Friday, September 5, 2008

USA Today: Ginobili Putting Off Surgery Put Spurs "At A Stark Disadvantage"

Don't count on Olympics hangover for NBA stars
By Chris Colston

Now that Team USA has won Olympic gold for the first time since 2000, players can turn their attention to the NBA season, which tips off Oct. 28.
They will get a respite until training camps begin next month. But it's natural to wonder how the Olympic experience will affect the league's stars.

The wear and tear has sometimes led to Olympians breaking down the following NBA season. In 2004-05, Richard Jefferson played in just 31 games because of injury. In 1996-97, Charles Barkley played 53 games in an injury-plagued season. And following the 2006 world championships in Japan, LeBron James, Elton Brand, Chris Bosh and Dwyane Wade struggled with various ailments.

But often, Olympians who logged the most minutes have gone on to productive years:

•In 2004-05, Allen Iverson led the NBA in scoring; (30.7 points per game) and that same season, Stephon Marbury started all 82 games for the first time in his career.

•In 2000-01, Vince Carter finished with his highest career scoring average (27.6), Gary Payton averaged 41.1 minutes played, and Jason Kidd led the league in assists.

•In 1996-97, Payton, Scottie Pippen and Karl Malone started 82 games. Reggie Miller started 81.

•In 1992-93, Michael Jordan led the league in scoring (32.6 points per game), Barkley was league MVP and Malone started 82 games.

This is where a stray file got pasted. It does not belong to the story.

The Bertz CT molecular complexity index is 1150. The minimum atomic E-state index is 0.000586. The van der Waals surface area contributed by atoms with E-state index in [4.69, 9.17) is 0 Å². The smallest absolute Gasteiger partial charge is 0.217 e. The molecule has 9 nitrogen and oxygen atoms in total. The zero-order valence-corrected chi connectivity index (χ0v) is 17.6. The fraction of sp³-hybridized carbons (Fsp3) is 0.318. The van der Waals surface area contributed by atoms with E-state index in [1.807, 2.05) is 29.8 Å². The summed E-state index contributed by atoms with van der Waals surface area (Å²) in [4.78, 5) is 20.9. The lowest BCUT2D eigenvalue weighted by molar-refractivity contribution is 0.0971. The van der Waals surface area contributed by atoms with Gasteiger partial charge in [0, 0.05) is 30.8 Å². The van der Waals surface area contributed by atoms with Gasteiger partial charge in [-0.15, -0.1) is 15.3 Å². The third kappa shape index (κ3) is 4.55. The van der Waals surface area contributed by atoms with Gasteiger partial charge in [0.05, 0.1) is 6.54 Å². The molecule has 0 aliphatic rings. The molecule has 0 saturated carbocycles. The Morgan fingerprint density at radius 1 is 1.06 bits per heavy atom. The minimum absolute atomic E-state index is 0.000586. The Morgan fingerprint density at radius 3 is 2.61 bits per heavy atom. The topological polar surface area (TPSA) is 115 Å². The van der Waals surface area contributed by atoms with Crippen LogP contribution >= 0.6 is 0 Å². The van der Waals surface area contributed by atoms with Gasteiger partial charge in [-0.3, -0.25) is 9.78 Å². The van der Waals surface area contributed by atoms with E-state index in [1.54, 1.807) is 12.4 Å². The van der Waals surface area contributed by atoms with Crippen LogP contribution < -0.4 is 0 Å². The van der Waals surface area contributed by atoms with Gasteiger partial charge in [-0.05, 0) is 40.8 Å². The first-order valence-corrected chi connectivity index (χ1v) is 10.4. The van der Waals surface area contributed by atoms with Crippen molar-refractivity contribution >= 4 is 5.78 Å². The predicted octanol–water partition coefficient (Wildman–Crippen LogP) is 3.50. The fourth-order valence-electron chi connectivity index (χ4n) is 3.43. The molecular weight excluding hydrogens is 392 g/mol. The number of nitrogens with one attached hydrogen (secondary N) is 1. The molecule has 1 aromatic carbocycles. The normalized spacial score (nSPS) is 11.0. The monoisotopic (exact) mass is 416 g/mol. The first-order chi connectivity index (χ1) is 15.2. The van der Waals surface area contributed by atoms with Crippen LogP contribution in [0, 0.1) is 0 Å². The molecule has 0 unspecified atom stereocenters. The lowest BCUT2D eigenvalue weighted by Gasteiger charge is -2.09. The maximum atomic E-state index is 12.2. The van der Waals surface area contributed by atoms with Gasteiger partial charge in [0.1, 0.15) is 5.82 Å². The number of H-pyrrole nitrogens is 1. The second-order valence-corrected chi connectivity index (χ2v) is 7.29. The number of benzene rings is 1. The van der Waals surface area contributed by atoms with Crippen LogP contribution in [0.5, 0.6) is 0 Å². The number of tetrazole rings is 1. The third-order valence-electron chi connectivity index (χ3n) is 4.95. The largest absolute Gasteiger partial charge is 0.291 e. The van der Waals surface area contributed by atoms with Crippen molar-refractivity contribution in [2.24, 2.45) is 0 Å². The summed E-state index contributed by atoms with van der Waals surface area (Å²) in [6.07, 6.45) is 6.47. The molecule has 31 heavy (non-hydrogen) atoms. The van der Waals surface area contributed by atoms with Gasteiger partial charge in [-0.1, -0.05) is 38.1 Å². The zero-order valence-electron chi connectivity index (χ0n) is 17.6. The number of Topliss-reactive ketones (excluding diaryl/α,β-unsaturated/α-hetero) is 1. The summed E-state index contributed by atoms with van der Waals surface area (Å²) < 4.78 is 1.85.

"I think it's one of the misnomers of the Olympics that the players will somehow be physically fatigued," says ABC/ESPN analyst Jeff Van Gundy. "If you look at their minutes played per game, it's certainly not tiring. They would probably be more tired if they went through a normal workout getting ready for the season."

NBA coaches can thank Team USA coach Mike Krzyzewski for distributing playing time across the roster. Ten players averaged at least 11 minutes per game. James led the USA with an average of 24.8 minutes played.

Cavaliers general manager Danny Ferry notes James has trained and played for USA Basketball the past few years. "Overall, LeBron's recovery after each of these cycles has been pretty remarkable," Ferry says. "Regardless, over the next several weeks we will get a good feel for where his body is and make a plan accordingly."

Van Gundy coached Olympian Allan Houston after the 2000 Games, and the guard played 78 games the following season. Van Gundy says the mental fatigue of a lengthy overseas trip could be a bigger factor.

For players nursing injuries, however, Van Gundy says the Olympics could have a larger impact. Los Angeles Lakers guard Kobe Bryant put off surgery on his finger to participate in Beijing, and San Antonio Spurs guard Manu Ginobili recently had surgery on his left ankle — for an injury he re-aggravated playing for Argentina.

"I'm not one to judge. But it's a fact — Ginobili putting off the inevitable surgery has put his team at a stark disadvantage," Van Gundy says. "He's certainly going to miss a good part of training camp, if not all of it, and he could miss some games."

Lakers spokesman John Black said Bryant expects to make a decision on when to have surgery soon.

But for most players, the Olympic experience is a benefit. "Staying in shape is critical," Van Gundy says, "and playing against good competition helps. Where would you rather get a run in, at UCLA or against the best the world has to offer?"

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